The Gleason scale is the most common system used to grade prostate cancer. Scores range from two to 10. In order to come up with the Gleason score, a pathologist looks at the patterns of cells in the prostate tissue samples. The most common pattern of cells is given a grade of one to five. Five is the most abnormal. An additional score is given to a second common pattern of one to five and these two scores are added together to get the Gleason sum score.

With a Gleason score of seven, Harry’s life expectancy was five years at best, he was told. Despite the odds, he wanted to face cancer the same way he faced work and life—with perfection.

Never Finished

Harry has had to get through good times and bad for more than 60 years—thankfully, he’s had his wife right by his side all those years. As a 19-year-old college sophomore at Colorado A&M, now Colorado State University, Harry married Delores, “Dee,” his high school sweetheart.

“We didn’t know any better when we got married,” Harry says. “Our moms were a little upset. They didn’t think we’d make it through school.”

colorado prostate cancer treatmentDetermined to beat the odds, Harry finished his bachelor’s. Subsequently, he was accepted into the engineering mechanics PhD program at Cornell University and was offered a teaching position. This was the start of his career as an engineering professor, eventually leading him to the Martin Marietta Corporation (now Lockheed Martin), University of Denver and Colorado School of Mines.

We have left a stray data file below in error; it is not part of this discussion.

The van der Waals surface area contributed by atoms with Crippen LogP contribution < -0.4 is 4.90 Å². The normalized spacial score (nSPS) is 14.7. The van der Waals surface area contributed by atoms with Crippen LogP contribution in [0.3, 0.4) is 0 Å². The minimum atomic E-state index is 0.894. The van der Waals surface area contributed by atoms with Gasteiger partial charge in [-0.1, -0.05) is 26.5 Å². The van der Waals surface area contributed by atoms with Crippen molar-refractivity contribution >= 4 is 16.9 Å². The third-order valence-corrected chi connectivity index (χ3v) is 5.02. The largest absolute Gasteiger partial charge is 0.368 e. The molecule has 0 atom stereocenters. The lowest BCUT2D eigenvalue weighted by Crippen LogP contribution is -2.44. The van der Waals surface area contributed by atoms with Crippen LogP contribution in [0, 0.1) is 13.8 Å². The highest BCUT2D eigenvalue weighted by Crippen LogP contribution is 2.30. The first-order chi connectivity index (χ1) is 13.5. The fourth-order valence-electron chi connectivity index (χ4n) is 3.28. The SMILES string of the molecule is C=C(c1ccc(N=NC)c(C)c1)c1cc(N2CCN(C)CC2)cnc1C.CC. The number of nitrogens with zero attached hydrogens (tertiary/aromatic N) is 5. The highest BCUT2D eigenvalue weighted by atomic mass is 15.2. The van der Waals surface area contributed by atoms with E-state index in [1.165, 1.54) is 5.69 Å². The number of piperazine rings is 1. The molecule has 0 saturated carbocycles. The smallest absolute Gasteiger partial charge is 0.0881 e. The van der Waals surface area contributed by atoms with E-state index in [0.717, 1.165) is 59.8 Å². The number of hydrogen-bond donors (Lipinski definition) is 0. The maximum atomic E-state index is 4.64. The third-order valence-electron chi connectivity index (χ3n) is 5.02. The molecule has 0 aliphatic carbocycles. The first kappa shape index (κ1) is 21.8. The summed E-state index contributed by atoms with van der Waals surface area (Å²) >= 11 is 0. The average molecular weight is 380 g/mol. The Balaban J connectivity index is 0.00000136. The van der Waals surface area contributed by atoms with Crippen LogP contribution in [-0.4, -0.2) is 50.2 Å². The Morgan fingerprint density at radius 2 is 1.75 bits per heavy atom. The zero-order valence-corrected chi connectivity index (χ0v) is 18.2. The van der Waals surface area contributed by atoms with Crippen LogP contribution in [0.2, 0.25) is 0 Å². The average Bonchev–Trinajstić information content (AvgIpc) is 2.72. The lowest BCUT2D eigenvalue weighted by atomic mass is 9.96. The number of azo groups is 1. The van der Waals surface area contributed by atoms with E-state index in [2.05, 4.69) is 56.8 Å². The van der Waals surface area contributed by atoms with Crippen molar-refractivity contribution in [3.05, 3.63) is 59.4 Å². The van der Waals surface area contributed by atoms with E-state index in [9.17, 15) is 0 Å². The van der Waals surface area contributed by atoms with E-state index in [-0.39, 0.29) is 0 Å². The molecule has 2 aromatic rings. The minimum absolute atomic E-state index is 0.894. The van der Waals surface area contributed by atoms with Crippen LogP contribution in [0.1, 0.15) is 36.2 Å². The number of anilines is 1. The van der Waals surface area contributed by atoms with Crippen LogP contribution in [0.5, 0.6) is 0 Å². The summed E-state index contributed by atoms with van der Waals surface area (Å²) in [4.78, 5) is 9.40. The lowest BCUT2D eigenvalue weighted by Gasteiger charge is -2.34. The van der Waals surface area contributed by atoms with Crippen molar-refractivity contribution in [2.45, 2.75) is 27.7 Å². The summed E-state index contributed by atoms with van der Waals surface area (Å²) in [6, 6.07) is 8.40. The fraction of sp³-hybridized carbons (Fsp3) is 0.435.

In the late 1960’s, Harry began researching motorcycle accidents and rider injuries through computer simulation with the U.S. Department of Transportation and a British testing lab. His research concluded the need for leg protectors and redesigned fuel systems.

“Back then guys were basically riding around with tin cans between their legs that could easily catch on fire,” Harry explains. “We researched ways to prevent severe leg burns and injuries.”

By 1973, Harry was an expert witness in motorcycle accidents around the country. That work, plus teaching, kept him busy up until 1995, when he retired.

“I was never able to put my work aside,” says Harry. “I couldn’t stop working until it was complete. Some people call it perfectionism; it was my life.”

Another Five, 10 Years

With determination, Harry survived the first five years post prostatectomy, despite rising and falling PSA’s. Six months of radiation helped his PSA drop, but it escalated once treatment was complete.

“When he first started treatment, Harry’s urologist said if he could keep him alive for five years there would probably be better drugs available for someone like him,” Dee says.

“Well, that was years ago,” Harry chimes in. “The good Lord must have been looking out for me because those five years are long gone.”

In 1999, Harry started leuprolide (Lupron) injections every four months to help decrease testosterone, prostate cancer’s fuel. Harry’s PSA started to drop and stabilize.

Another 10 years flew by.

By late 2010, Harry’s PSA was going wild. Leuprolide was failing. Hoping to again control the testosterone, his urologist introduced bicalutamide (Casodex) into his treatment regimen. Bicalutamide is another hormonal therapy that works to block the effects of testosterone in conjunction with leuprolide.